At some point, it will be time to transition your baby off of breast milk onto something else, whether that is formula (if your baby is under one when you stop breastfeeding, or if you need to supplement), or to milk if your baby is at least 12 months old. Here is how to make weaning your baby off breast milk to formula or milk as easy as possible.
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Figuring Out What Milk to Switch Your Baby To
First, you need to figure out what you’re transitioning to.
If you stop pumping or nursing before your baby turns 1, you will need to transition to formula.
In the United States, formula is pretty tightly regulated, so there isn’t a “best” type that you should switch to unless your baby has certain allergies or dietary requirements. Talk to your pediatrician if you have concerns, but generally, any brand you can buy in a store is fine.
After your baby turns 1, though, you have to figure out what exactly your kid should be drinking instead of breast milk and/or formula. Many parents switch to cow’s milk.
Some doctors recommend whole cow’s milk for 1-year-olds, others say 2% or whatever the rest of the family drinks is fine. (Mine actually said whole milk for one kid and 2% for the other, so who knows.)
This also might depend on your individual baby’s circumstances; for example, a doctor might be more likely to recommend whole milk for a baby on the lower end of the weight curve.
If your baby has dairy allergies or doesn’t tolerate it well, your doctor may suggest avoiding cow’s milk.
Here the most common alternative milks:
- Soy Milk – Soy milk has about the same amount of protein as cow’s milk, and has some iron, but does not have sufficient calcium for babies. Some people have concerns about isoflavones in soy products and what is does to our reproductive systems, though the true effects are still being debated.
- Almond Milk – Nut beverages (of which almond milk is the most popular) are created by grinding nuts, straining, then liquifying the final product. These milks tend to be deficient in Vitamin B12 and have little protein compared to soy milk.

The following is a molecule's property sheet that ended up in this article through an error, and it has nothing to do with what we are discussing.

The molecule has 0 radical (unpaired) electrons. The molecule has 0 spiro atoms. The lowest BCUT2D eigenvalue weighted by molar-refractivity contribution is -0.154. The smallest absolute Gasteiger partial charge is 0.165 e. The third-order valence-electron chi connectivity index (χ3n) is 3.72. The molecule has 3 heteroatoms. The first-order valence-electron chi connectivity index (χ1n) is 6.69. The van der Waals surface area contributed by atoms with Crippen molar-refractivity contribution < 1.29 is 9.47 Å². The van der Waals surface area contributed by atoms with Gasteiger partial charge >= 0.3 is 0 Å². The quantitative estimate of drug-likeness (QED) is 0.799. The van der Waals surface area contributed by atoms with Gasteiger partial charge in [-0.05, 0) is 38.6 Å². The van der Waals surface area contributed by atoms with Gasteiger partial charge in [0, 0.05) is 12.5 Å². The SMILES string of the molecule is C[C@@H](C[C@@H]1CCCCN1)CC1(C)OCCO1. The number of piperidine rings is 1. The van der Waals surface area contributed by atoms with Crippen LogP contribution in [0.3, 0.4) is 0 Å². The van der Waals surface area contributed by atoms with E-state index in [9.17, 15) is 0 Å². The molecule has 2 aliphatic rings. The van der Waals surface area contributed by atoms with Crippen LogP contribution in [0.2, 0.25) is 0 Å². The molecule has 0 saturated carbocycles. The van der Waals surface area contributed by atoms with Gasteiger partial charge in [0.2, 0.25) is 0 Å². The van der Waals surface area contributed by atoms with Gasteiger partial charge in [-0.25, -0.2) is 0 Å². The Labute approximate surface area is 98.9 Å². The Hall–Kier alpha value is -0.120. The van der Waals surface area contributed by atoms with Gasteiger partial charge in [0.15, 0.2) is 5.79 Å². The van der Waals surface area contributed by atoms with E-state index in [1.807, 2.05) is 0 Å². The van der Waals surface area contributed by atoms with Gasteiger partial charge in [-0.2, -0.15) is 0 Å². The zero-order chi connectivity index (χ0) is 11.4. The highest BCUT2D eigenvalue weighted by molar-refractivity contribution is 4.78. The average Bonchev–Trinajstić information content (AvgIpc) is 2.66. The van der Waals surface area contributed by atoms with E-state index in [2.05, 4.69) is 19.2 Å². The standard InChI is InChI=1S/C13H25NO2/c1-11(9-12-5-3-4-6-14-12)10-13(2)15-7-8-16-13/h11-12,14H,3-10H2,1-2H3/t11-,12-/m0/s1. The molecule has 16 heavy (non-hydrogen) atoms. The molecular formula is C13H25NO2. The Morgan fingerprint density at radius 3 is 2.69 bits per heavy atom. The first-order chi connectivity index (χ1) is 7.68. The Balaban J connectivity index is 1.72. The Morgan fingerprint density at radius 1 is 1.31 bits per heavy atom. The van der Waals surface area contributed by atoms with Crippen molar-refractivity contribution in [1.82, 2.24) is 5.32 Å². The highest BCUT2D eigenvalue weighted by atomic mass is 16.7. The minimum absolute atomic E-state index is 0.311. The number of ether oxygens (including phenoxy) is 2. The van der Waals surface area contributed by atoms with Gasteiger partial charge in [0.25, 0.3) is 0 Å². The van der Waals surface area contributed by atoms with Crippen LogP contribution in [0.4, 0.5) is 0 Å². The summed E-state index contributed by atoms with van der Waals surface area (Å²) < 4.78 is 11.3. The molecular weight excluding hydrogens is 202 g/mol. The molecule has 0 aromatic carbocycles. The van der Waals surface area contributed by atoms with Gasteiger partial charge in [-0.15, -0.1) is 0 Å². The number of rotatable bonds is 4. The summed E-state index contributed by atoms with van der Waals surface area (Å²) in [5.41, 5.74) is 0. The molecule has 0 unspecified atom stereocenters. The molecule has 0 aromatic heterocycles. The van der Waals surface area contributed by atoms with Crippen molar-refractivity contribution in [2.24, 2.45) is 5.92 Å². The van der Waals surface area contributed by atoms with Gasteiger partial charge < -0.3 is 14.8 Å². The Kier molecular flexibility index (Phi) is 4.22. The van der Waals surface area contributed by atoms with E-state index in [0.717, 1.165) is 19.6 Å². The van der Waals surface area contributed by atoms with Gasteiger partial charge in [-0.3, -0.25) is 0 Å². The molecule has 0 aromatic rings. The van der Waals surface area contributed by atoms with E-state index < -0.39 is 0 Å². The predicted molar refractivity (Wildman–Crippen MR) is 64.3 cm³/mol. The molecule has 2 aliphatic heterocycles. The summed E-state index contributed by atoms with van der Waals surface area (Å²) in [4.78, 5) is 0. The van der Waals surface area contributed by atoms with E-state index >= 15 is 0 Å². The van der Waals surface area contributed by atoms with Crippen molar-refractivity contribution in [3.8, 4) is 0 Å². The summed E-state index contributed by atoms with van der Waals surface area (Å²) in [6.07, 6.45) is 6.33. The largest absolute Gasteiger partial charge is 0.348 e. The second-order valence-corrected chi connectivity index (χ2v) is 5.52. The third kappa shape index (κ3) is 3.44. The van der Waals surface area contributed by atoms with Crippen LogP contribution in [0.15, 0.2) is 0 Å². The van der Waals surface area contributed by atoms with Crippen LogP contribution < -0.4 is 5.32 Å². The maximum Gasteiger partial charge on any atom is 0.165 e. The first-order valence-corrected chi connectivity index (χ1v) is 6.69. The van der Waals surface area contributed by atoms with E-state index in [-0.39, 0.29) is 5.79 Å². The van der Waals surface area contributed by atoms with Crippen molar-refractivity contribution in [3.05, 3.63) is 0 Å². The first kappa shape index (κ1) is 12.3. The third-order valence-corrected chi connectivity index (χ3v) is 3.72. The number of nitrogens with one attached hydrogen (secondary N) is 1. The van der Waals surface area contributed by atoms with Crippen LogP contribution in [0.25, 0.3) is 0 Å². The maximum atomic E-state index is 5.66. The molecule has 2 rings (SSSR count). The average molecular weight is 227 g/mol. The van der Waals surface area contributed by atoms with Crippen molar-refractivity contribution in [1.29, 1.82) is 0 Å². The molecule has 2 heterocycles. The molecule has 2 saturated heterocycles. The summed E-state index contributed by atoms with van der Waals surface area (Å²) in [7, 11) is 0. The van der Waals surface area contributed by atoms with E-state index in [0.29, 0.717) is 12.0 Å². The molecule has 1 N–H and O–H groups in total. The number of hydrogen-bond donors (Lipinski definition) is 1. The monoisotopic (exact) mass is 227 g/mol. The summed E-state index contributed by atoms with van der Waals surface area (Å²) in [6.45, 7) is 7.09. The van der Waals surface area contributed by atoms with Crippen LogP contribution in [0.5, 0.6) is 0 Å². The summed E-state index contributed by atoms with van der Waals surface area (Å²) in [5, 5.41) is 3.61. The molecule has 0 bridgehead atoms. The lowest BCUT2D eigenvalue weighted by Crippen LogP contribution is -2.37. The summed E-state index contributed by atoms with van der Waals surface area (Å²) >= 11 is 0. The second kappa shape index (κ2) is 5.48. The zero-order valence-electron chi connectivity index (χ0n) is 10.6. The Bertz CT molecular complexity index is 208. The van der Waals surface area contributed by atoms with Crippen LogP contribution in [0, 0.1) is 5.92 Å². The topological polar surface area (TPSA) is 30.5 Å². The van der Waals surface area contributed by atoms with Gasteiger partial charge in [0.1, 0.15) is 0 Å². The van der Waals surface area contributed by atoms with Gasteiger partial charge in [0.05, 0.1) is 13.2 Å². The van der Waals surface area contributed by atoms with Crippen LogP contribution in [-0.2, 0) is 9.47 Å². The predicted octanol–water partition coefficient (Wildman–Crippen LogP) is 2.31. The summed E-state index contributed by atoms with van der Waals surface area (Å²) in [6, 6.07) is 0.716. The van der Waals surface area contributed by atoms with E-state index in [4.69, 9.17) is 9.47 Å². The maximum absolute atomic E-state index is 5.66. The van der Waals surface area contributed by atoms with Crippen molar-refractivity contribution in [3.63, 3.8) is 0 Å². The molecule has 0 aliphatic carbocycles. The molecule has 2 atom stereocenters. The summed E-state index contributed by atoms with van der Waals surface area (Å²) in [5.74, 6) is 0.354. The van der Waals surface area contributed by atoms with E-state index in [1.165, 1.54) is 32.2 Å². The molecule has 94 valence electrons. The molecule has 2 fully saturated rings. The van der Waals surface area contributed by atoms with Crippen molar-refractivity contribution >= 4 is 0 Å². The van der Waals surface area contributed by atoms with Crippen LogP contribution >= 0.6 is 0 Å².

- Rice Milk – Rice milk is processed from brown rice, and it is the least allergenic alternative milks for allergy-sensitive families. The nutritional value of rice milk is very small, however, except for the fortified additives.
- Hemp Milk – Hemp milk appears to be a good alternative – it is a good source of protein, magnesium, iron, and vitamin E. It is generally well-tolerated by those with soy, dairy, and/or tree nut allergies. It is created from the seeds of the same plant used to make marijuana.
- Goat’s Milk – Goat’s milk contains lactose, so it might not be a good fit for kids with a cow’s milk allergy, but it is similar in composition to human breast milk and may be a good choice for some families. A multivitamin including iron and B-vitamins is needed for kids who drink goat’s milk.
- Pea Protein Milk – Pea protein milk is nut free, vegan, soy free, gluten free, and lactose free. It doesn’t taste like peas, has more calcium than cow’s milk, and is fortified with B12.
Weaning Baby from Breastmilk to Formula or Milk
There are two ways that most parents switch their baby’s primary milk:
- Making the transition can be as easy as switching cold turkey: one feeding your baby gets breast milk, and the next he gets the milk or formula that you’re transitioning him to.
- You can also make the transition gradually, slowly adding more and more new milk to the old milk.
On my son’s first birthday, I put just a splash of whole milk into his breast milk bottle to see if he’d take it and whether he had an allergic reaction. He didn’t seem to care one way or the other – or even notice the change – so over a week I gradually began increasing amount of whole milk in each bottle.
He was in daycare at the time, so I just kept bringing his milk in in bottles, as I always had, they were just made up partly of cow’s milk (with a little more cow’s milk every day). Once he’d taken some bottles that were all cow’s milk, I stopped bringing in milk at all, and let the daycare serve him the milk that they had for the children as part of the program.
If possible, I would recommend waiting to wean from the pump until after you’re started the transition and you know your baby will take the new formula/milk. It can be really stressful if you start the transition when you’re almost out of frozen breast milk, and your baby refuses the new milk you’d planned on.
Switching to Sippy Cups
One other thing to think about: if you’re switching to milk at age 1, you’re also at about the age that you make the transition from bottle to sippy cup.
If you’re nervous about these transitions, it might make sense to tackle them separately: get your baby drinking milk first out of a bottle, and then switch from a bottle to sippy cup, or vice versa.
My son had a really challenging time switching to sippy cups – I literally bought 10 different kinds before finding one that worked.
This one was great because the soft spout was similar to a bottle, it was just a different shape. Now we have an entire cabinet in our kitchen devoted to rejected sippy cups!
You might also like:
- How to Wean from the Pump
- My Experience Weaning from the Pump
- What to Do With Your Breast Pump When You’re Finished Pumping
- Gall, Stephanie. “An Updated Guide to Soy, Rice, Nut, and Other Non–Dairy Milks.” https://www.vrg.org/journal/vj2008issue1/2008_issue1_updateguide.php
- Dinsdale, Elsa. “Early Exposure to Soy Isoflavones and Effects on Reproductive Health: A Review of Human and Animal Studies.” https://www.ncbi.nlm.nih.gov/pmc/articles/PMC3257624/